A well-coordinated system of vehicular and pedestrian signs is an important element in the success of programs such as those in Indianapolis and Los Angeles. Pedestrians will walk farther and explore the city more if they have confidence that the directional information they will need is available.

“Since implementing our wayfinding program in downtown Indianapolis, we have found that attendance in all our venues has continued to increase, but much more dramatically with the smaller, less-frequented destinations,” Zahn says. “Wayfinding programs bring with them a synergy that promotes all venues equally.”

Finding the way

Cities that are planning wayfinding programs should involve numerous agencies and community groups, including the city government, state and local departments of transportation, the convention and visitors bureau, the downtown association, neighborhood groups, local transportation agencies, and representatives from a wide range of cultural, entertainment and recreational programs.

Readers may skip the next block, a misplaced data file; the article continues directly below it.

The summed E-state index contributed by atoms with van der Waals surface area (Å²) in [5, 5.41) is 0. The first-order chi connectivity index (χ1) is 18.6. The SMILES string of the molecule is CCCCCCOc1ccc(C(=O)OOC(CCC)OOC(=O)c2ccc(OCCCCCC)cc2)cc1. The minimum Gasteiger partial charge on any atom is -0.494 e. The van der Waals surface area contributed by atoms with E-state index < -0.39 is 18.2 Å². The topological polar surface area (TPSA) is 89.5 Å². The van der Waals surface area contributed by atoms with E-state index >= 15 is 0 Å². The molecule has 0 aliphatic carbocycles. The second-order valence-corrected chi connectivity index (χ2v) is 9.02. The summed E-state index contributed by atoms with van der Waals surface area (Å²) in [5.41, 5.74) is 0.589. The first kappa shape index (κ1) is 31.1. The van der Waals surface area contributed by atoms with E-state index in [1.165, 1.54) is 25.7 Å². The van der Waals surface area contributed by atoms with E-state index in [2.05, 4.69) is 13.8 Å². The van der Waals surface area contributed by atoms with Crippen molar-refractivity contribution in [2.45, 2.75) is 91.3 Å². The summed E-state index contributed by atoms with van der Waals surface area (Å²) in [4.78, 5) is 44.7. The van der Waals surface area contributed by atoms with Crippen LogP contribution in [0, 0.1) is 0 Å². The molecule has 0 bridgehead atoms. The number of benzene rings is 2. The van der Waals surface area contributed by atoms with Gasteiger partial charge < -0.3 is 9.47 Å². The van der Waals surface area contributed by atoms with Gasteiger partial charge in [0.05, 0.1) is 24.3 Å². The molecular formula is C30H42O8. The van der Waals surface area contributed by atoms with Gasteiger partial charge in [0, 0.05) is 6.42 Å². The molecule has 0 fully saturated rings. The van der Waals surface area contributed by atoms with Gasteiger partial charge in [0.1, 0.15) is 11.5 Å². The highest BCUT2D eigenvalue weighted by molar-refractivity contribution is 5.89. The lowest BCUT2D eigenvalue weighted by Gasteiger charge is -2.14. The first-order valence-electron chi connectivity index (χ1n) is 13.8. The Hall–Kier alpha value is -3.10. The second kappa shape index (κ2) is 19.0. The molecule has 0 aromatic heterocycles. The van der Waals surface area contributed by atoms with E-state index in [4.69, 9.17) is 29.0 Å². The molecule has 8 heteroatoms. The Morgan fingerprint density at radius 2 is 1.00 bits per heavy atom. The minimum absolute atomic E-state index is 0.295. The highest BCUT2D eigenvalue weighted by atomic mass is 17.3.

The public also should be brought into the planning and design process periodically to assure the appropriateness of the approach, and to develop and nurture the support of the community at large. “A successful program requires the collaboration of many partners, including state and local transportation agencies, attractions, and other community-based stakeholders,” Zahn says.

Programming for Wichita's system only was started after an extensive period of public participation. Those findings were then applied to a wayfinding strategy that would identify the downtown core from major highways, identify routes to the core area, identify the gateways to the core area, and identify the four districts and the routes to them.